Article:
Under Section 70 of the Social Security Act the government reduces New Zealand Super (NZS) dollar for dollar when a person also receives a pension from overseas. This prevents people qualifying for two basic pensions. Fair enough but there are many contentious aspects. Unbelievably, when there is a spouse, the spouse’s NZS can be cut, dollar for dollar, for any excess of the partner’s foreign pension. Even worse, when a partner does not qualify for NZS, the whole of his or her foreign pension may be deducted from their spouse’s NZS.
The RPRC has tried without success over the past decade to get attention to this issue.
Is there, at last, a glimmer of hope of sensible action? The NZ herald writes this week: Pensions fix looms after 80 years:
Minister for Social Development Carmel Sepuloni has requested advice on New Zealand Superannuation.
This includes a section that is currently before the Human Rights Review Tribunal amid concerns it unfairly penalises some superannuitants.
But isn’t this a too little tentative? It looks like MSD is requesting advice from the very officials who are adamantly opposed to changes to section 70, and are even opposed to the worst part that is the spousal deduction policy. And, requesting advice is a long way from decisive action.
Imagine you are a person and have just married for the second time at age 65. You have worked all your life and paid taxes in New Zealand but you end up with no NZS because your new partner happens to have an overseas pension. Worse still, even though you are not well off, you cant get the Winter Fuel Payment either, because the MSD says it is available only to a person “receiving” NZS.
Earlier this year I sat through a good part of a long and expensive hearing in the Human Rights Review Tribunal (HRRT) on section 70 spousal deductions. For hours on end the MSD trawled through the history of the welfare state from to find justification for this terrible policy.
The case was taken on behalf of several affected superannuitants all with stories of patent unfairness. As I said in a blog then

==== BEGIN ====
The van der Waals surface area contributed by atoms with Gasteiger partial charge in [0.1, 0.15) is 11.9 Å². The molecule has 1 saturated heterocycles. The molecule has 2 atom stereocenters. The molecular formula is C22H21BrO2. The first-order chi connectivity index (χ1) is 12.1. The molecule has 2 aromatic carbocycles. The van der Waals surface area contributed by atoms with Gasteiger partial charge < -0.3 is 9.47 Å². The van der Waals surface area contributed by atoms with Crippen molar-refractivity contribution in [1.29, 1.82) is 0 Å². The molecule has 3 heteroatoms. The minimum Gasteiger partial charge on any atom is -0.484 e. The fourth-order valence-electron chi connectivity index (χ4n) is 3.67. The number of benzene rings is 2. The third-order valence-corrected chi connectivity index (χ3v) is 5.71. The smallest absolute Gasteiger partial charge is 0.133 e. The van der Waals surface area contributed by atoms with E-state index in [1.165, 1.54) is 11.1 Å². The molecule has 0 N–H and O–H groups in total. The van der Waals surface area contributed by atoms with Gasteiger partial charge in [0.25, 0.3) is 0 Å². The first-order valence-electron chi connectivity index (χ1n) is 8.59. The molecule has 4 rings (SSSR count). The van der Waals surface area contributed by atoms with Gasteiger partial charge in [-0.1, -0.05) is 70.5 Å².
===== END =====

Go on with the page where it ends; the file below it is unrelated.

It doesn’t matter that some spouses have lived all their lives in New Zealand, or that it is a second or third marriage, or in a relationship of short duration. Nor does it make any difference if the couple are in very low-income households as most are. Nor does it make any difference that MSD in the past has recommended the spousal deduction be abolished- nor does it matter that it would cost only $2m per annum to fix.
MSD are prepared to pontificate in court for days about how married couples have greater economies of scale than two singles living together and how society expects partners to support each other. The 21st century has passed them by.
The decision of the HRRT may take up to three years we are told. In the meantime, the Retirement Policy & Research Centre gets weekly email complaints about the spousal deduction Here is one, with personal details excluded and with permission:
“My mother who is 60 years old and lives in NZ married a man from the United Kingdom around 4 years ago and has recently found out she is no longer eligible to receive her superannuation because of the spousal pension rule.
I am slowly trying to educate myself on this ridiculous and extremely concerning issue people are facing within New Zealand. My mother is so overwhelmed with this predicament she is in. We have considered her getting divorced, but it seems this won’t work; we have also applied for her husband to become a New Zealand citizen which has been unsuccessful. Every loop hole we consider it seems to have zero opportunity.”
How disgusting does this have to get before political action is taken?
Here is another one in my email tray this morning about the NZ Herald article:
I don’t see anything much here to get excited about, just more prevarication and obfuscation. I am not entitled to receive a NZ Pension if I am living in NZ and in a “relationship” with an American woman who happens to be the widow of my former best friend. However, I have just been officially informed that a NZ pension will be fully available to me at the Single sharing rate if we pack up and move to the US.
We said in our 2016 review for the Retirement Commissioner that there are 500 of these cases. At an average of $4000 this gives an estimated annual saving to Government of $2 million. It may be more in 2018 because of the aggressive way the policy is now applied but it is still peanuts!!
An injustice that is so obvious requires immediate action- not delay until some report is written by the very people that don’t want change and have just argued that very position in court.